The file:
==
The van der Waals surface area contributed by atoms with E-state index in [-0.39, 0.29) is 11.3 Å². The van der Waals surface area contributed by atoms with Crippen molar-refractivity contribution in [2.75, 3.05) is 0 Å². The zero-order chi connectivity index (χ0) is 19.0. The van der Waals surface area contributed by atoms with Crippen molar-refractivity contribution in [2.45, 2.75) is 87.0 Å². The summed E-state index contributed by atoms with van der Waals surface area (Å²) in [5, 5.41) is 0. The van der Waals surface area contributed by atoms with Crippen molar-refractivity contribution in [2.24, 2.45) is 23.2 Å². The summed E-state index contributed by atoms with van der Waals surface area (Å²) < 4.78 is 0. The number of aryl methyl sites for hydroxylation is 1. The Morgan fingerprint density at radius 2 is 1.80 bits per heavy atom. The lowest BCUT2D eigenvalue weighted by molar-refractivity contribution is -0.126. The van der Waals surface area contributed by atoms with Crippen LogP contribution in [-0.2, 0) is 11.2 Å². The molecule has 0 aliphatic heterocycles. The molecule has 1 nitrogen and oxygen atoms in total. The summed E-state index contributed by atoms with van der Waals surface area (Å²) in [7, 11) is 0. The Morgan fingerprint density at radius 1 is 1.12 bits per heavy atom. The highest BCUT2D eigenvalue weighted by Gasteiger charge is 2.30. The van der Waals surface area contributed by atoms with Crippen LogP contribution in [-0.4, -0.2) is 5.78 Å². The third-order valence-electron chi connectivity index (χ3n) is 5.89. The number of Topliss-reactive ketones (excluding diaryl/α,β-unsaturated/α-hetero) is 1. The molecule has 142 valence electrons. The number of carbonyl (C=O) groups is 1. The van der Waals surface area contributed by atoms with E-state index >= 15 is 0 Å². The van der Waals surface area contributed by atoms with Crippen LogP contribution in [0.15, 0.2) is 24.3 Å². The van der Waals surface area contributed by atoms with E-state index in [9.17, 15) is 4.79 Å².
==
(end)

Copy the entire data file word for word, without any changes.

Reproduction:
The van der Waals surface area contributed by atoms with E-state index in [-0.39, 0.29) is 11.3 Å². The van der Waals surface area contributed by atoms with Crippen molar-refractivity contribution in [2.75, 3.05) is 0 Å². The zero-order chi connectivity index (χ0) is 19.0. The van der Waals surface area contributed by atoms with Crippen molar-refractivity contribution in [2.45, 2.75) is 87.0 Å². The summed E-state index contributed by atoms with van der Waals surface area (Å²) in [5, 5.41) is 0. The van der Waals surface area contributed by atoms with Crippen molar-refractivity contribution in [2.24, 2.45) is 23.2 Å². The summed E-state index contributed by atoms with van der Waals surface area (Å²) < 4.78 is 0. The number of aryl methyl sites for hydroxylation is 1. The Morgan fingerprint density at radius 2 is 1.80 bits per heavy atom. The lowest BCUT2D eigenvalue weighted by molar-refractivity contribution is -0.126. The van der Waals surface area contributed by atoms with Crippen LogP contribution in [-0.2, 0) is 11.2 Å². The molecule has 0 aliphatic heterocycles. The molecule has 1 nitrogen and oxygen atoms in total. The summed E-state index contributed by atoms with van der Waals surface area (Å²) in [7, 11) is 0. The Morgan fingerprint density at radius 1 is 1.12 bits per heavy atom. The highest BCUT2D eigenvalue weighted by Gasteiger charge is 2.30. The van der Waals surface area contributed by atoms with Crippen LogP contribution in [-0.4, -0.2) is 5.78 Å². The third-order valence-electron chi connectivity index (χ3n) is 5.89. The number of Topliss-reactive ketones (excluding diaryl/α,β-unsaturated/α-hetero) is 1. The molecule has 142 valence electrons. The number of carbonyl (C=O) groups is 1. The van der Waals surface area contributed by atoms with E-state index >= 15 is 0 Å². The van der Waals surface area contributed by atoms with Crippen LogP contribution in [0.15, 0.2) is 24.3 Å². The van der Waals surface area contributed by atoms with E-state index in [9.17, 15) is 4.79 Å².